How to Use a Charcoal Grill

Charcoal grills, when used correctly, can give food a distinct and flavorful smoky grilled taste.

Using a charcoal grill does not require advanced cooking skills or expertise, and is quite an easy way to prepare delicious food with little preparation.

You will need

  • Charcoal Grill
  • Meat or other food to cook on it
  • Poker
  • Charcoal to cover an area of the grill pan a few inches larger than the area of the grill rack used to grill the food.
  • A lighter, matches, chimney starter or an electrical lighter.
  • Lighter fluid if matches or lighter is being used to start the fire.


Starting a fire

  1. If using a chimney or electrical lighter, follow the manufacturer’s instructions.
  2. To use a match or lighter, arrange the charcoal in a pyramid shape.
  3. Cover them with approximately half a cup of lighter fluid.
  4. Wait a few minutes and then light the fire.
  5. When the coal starts turning into ashes, rearrange it into a flat shape using a poker.

Waiting time

  1. Wait until the charcoal is hot enough, but not too hot, for the food you are preparing. To test the hotness of the charcoal hold the palm of your hand flat above the grill to see how long you can hold it there till you feel the heat’s radiation. Two seconds indicate a high heat, and five seconds indicate a low heat.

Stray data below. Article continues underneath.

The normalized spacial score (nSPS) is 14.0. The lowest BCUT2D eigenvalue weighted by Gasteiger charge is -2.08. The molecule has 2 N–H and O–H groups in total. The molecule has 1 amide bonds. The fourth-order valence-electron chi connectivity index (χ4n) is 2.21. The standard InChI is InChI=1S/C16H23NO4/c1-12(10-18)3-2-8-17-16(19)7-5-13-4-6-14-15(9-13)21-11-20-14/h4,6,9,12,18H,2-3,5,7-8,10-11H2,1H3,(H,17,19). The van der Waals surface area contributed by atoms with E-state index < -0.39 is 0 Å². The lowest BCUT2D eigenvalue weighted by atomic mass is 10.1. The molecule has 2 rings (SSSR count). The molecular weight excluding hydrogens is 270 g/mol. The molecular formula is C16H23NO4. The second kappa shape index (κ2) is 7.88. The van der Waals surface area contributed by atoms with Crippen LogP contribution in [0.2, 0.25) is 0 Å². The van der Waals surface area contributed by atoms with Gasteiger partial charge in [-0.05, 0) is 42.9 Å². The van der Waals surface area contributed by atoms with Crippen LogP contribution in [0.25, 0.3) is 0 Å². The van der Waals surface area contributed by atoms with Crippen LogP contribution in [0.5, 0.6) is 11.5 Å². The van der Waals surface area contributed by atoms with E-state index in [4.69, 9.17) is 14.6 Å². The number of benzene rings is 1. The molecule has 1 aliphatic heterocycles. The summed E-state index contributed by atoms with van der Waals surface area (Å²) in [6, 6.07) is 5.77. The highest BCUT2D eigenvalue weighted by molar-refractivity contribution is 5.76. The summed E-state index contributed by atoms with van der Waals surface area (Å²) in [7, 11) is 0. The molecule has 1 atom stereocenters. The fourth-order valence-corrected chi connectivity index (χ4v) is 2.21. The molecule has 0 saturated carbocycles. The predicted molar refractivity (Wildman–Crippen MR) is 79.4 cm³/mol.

2. Typical wait time is between 20-30 minutes; most of the coal should be covered with grey ash before you start grilling, though a red glow might still be visible.
  3. For a high cooking temperature, start grilling early when some coal is still red. For a lower cooking temperature, ensure most of the coal is covered with thick ashes.


  1. Raise the rack for a low cooking temperature and lower it for a higher one.
  2. Cooking time will be dependent on the type of food, its thickness, the weather, and the temperature of the food when initially placed on the grill, amongst other factors.
  3. Move food around on the grill for a more even grilling.


  • Follow the food safety recommendations when considering if food is completely cooked. For the safest results, use a food thermometer. Eating undercooked food can cause foodborne illness.
  • Use crumpled newspapers instead of lighter fluid if you have an aversion to lighter fluid.
  • Soak alder, mesquite, hickory, or pecan wood chips for an hour and then scatter them over the hot coals to give food a wonderful flavor.


  • Add lighter fluid after the charcoal has heated up.
  • Stick forks into the food; it will release juices, making the cooked food dryer. Use a grilling tong instead.
  • Leave the grill unattended.
  • Pour gasoline on charcoal.